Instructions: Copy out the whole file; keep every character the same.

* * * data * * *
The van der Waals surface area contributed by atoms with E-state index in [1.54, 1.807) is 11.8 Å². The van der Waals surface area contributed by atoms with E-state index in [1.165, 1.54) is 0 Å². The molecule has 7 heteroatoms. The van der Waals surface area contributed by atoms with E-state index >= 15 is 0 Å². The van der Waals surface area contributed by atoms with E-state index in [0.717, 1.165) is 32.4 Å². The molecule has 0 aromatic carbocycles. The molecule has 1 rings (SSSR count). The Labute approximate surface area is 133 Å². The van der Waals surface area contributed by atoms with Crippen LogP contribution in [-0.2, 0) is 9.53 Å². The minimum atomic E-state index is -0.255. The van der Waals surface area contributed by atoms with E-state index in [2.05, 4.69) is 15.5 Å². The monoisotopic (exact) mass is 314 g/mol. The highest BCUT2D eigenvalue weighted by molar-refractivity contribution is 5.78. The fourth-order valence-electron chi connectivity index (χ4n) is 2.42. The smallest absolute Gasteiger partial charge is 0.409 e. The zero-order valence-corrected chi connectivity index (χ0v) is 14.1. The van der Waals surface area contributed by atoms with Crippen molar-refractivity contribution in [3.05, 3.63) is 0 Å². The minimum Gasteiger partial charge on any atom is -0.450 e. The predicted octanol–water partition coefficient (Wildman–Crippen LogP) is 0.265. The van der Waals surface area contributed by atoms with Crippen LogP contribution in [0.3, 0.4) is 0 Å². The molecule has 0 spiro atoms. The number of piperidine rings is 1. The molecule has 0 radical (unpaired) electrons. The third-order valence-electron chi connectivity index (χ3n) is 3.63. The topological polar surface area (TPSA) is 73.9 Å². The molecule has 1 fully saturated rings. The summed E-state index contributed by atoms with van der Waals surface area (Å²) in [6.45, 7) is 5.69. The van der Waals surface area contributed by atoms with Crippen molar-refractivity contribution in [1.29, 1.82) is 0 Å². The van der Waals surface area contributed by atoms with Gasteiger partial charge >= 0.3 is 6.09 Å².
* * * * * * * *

The van der Waals surface area contributed by atoms with E-state index in [1.54, 1.807) is 11.8 Å². The van der Waals surface area contributed by atoms with E-state index in [1.165, 1.54) is 0 Å². The molecule has 7 heteroatoms. The van der Waals surface area contributed by atoms with E-state index >= 15 is 0 Å². The van der Waals surface area contributed by atoms with E-state index in [0.717, 1.165) is 32.4 Å². The molecule has 0 aromatic carbocycles. The molecule has 1 rings (SSSR count). The Labute approximate surface area is 133 Å². The van der Waals surface area contributed by atoms with Crippen LogP contribution in [-0.2, 0) is 9.53 Å². The minimum atomic E-state index is -0.255. The van der Waals surface area contributed by atoms with E-state index in [2.05, 4.69) is 15.5 Å². The monoisotopic (exact) mass is 314 g/mol. The highest BCUT2D eigenvalue weighted by molar-refractivity contribution is 5.78. The fourth-order valence-electron chi connectivity index (χ4n) is 2.42. The smallest absolute Gasteiger partial charge is 0.409 e. The zero-order valence-corrected chi connectivity index (χ0v) is 14.1. The van der Waals surface area contributed by atoms with Crippen molar-refractivity contribution in [3.05, 3.63) is 0 Å². The minimum Gasteiger partial charge on any atom is -0.450 e. The predicted octanol–water partition coefficient (Wildman–Crippen LogP) is 0.265. The van der Waals surface area contributed by atoms with Crippen LogP contribution in [0.3, 0.4) is 0 Å². The molecule has 0 spiro atoms. The number of piperidine rings is 1. The molecule has 0 radical (unpaired) electrons. The third-order valence-electron chi connectivity index (χ3n) is 3.63. The topological polar surface area (TPSA) is 73.9 Å². The molecule has 1 fully saturated rings. The summed E-state index contributed by atoms with van der Waals surface area (Å²) in [6.45, 7) is 5.69. The van der Waals surface area contributed by atoms with Crippen molar-refractivity contribution in [1.29, 1.82) is 0 Å². The van der Waals surface area contributed by atoms with Gasteiger partial charge >= 0.3 is 6.09 Å².